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Sergius III - A Very Bitter Pontiff

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17th century drawing of Sergius IIIPoor Formosus was now buried in peace, but his grave must have trembled when Sergius marched into Rome to complete the overthrow of the usurping Christopher and take over the papacy, for Sergius was a bitter enemy of Formosus.

It is said that Formosus had consecrated Sergius bishop of Caere to prevent him from becoming pope. Whether this was true or not, Sergius certainly hated the memory of Formosus. Though Sergius indulged in no resurrection-man tactics himself, he heartily approved of Stephen VII's corpse-synod. He had an epitaph placed on Stephen's tomb which honored that pontiff and insulted Formosus. Not content with assailing the memory of his hated predecessor, Sergius now reversed the policy of Theodore II and John IX. He held a synod and declared that the ordinations performed by Formosus were invalid. This caused a tempest in the holy-water fonts throughout Italy. Bishops and priests, who were given the choice of submitting to reordination or losing their positions, protested angrily.

Sergius threatened to imprison any stubborn followers of Formosus. He was a thoroughgoing party man, whose narrow policy inspired intense bitterness. Sergius was a Roman of noble family. He had tried for the papacy in the election which had produced John IX and had been excommunicated and exiled by that vigorous pontiff. He had returned in triumph, at the request of the Romans, and had succeeded the antipope Christopher. He associated himself closely with the most powerful noble in Rome, the Duke, Commander of the Army, and Master of the Wardrobe, Theophylactus. The family of this man will control the papacy for decades. Sergius is even accused of having a son by Marozia, the daughter of Theophylactus, a son who became Pope John XI.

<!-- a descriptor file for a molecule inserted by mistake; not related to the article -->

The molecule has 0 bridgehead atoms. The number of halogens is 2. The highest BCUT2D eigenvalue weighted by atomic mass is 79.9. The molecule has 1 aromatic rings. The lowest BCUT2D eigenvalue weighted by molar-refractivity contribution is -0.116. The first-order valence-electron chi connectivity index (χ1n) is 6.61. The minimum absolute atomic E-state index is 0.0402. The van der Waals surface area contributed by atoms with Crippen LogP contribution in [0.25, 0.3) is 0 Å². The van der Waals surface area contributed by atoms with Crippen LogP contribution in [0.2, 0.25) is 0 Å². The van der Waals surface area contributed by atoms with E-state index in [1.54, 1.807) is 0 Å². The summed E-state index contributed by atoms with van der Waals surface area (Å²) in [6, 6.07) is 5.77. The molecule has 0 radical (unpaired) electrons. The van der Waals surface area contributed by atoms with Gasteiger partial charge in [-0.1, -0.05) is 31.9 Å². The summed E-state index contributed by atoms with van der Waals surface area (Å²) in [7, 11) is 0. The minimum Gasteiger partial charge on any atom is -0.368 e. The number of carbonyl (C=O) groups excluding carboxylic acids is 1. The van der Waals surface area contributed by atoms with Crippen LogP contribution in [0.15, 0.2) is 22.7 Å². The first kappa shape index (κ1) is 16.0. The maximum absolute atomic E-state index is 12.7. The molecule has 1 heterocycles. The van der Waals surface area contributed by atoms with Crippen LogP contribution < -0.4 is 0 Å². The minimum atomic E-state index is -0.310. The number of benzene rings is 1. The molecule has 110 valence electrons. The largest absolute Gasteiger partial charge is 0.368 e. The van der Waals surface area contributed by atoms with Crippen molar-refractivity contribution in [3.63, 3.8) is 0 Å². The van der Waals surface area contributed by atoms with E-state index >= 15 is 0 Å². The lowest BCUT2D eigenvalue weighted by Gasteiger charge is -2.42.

On the other hand, there are glowing accounts of Sergius which make such shameful goings on quite improbable. With the manuscripts available, the just historian can scarcely convict Sergius of such misconduct. But neither can he acquit him. Sergius seems to have been a hard-working pope, and except for his unfortunate policy against the party of Formosus, a fairly wise one. He showed great solicitude for the welfare of the Church by getting a number of synods held. He defended the doctrine that the Holy Ghost proceeds from the Father and the Son. He brought peace to Constantinople by declaring valid Emperor Leo's fourth marriage. The other three wives were dead, but some Greeks refused to consider a fourth marriage valid no matter how free the prospective bridegroom.

In a material way he took steps to get help for John, archbishop of Ravenna, against the depredations of the Count of Istria. He rebuilt the Lateran Basilica which had crashed in ruins in 896. Sergius III died either in April or June, 911. 

Excerpted from "Popes Through the Ages" by Joseph Brusher, S.J.

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